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Foreigners Are Reportedly Being Barred From Beijing Bars and Restaurants While China’s Parliament Meets

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Foreigners in Beijing looking for a late-night meal this week may find themselves in a different pickle.

Popular restaurants and bars in Beijing’s busy Wudaokou district have been instructed by police to limit the number of foreign patrons — at least according to the South China Morning Post, which suggests the ban is part of ramped-up security around the capital for the meeting of China’s rubber-stamp National People’s Congress.

Wudaokou is close to Beijing’s Tsinghua and Peking universities, and is known for its large population of international students as well as for its bars and nightlife.

But not this week. Although a local police officer denied the existence of the ban, a pizzeria employee told the Post that the restaurant was not allowed to admit foreigners after 8 p.m. “There are police officers patrolling outside every night,” the employee said. “Plus, there are security cameras everywhere in the restaurant and on the street – the feeds are all connected to police stations.”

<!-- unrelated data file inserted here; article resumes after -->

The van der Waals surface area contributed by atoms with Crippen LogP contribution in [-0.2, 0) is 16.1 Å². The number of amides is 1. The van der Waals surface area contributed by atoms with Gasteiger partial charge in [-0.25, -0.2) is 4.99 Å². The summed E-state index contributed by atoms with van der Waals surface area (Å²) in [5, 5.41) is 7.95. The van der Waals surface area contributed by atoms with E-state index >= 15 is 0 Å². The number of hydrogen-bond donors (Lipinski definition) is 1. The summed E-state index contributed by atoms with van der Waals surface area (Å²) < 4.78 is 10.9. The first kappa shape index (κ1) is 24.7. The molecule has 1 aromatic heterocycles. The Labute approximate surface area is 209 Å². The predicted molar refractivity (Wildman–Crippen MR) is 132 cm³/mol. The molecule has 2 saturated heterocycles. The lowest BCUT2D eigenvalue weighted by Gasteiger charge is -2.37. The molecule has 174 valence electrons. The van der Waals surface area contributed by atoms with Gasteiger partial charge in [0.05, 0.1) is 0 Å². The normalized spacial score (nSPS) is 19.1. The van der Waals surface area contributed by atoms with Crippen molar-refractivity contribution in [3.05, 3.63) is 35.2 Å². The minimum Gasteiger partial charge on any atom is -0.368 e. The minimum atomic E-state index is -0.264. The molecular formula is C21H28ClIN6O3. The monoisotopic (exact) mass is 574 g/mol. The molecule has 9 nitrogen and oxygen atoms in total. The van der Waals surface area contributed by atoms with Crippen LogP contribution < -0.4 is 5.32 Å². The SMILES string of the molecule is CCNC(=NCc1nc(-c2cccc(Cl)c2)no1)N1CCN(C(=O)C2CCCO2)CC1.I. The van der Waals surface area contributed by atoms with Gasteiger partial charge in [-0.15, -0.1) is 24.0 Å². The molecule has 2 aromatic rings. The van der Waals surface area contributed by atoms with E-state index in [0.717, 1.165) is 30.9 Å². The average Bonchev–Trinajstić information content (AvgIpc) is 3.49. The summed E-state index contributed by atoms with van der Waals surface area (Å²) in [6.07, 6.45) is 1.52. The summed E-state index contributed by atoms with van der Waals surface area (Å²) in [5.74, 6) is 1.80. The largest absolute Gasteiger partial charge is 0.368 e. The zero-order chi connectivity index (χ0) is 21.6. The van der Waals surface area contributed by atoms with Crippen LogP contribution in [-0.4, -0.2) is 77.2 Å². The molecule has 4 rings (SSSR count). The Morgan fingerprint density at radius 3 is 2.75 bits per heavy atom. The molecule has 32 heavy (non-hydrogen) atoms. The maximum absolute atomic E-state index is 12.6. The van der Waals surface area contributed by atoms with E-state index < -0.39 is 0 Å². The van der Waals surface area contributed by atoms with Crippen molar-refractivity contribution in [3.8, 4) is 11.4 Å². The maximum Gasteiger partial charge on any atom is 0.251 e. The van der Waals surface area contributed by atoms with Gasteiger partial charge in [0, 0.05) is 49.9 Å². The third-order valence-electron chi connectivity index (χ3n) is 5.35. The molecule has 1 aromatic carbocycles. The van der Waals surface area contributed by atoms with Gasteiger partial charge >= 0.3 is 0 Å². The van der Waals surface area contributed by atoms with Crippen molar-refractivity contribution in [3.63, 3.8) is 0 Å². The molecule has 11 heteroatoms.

Notices posted at multiple venues warned that a maximum of just 10 foreigners could be admitted at any one time. “We appreciate your understanding during these challenging times,” one notice said.

Security is normally heightened in Beijing during official visits and political events, and China’s ruling National People’s Congress convenes this week to pass a slew of constitutional amendments, including the rollback of term limits that may see President Xi Jinping rule for life. But some found the intensified measures gratuitous, while a foreign student called the measures “discriminatory.”

“It’s not that we’re going to be the ones that are starting a revolution to get rid of the [Communist] party,” he told the Post.

Certainly not on an empty stomach, they aren’t.

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Write to Eli Meixler at eli.meixler@time.com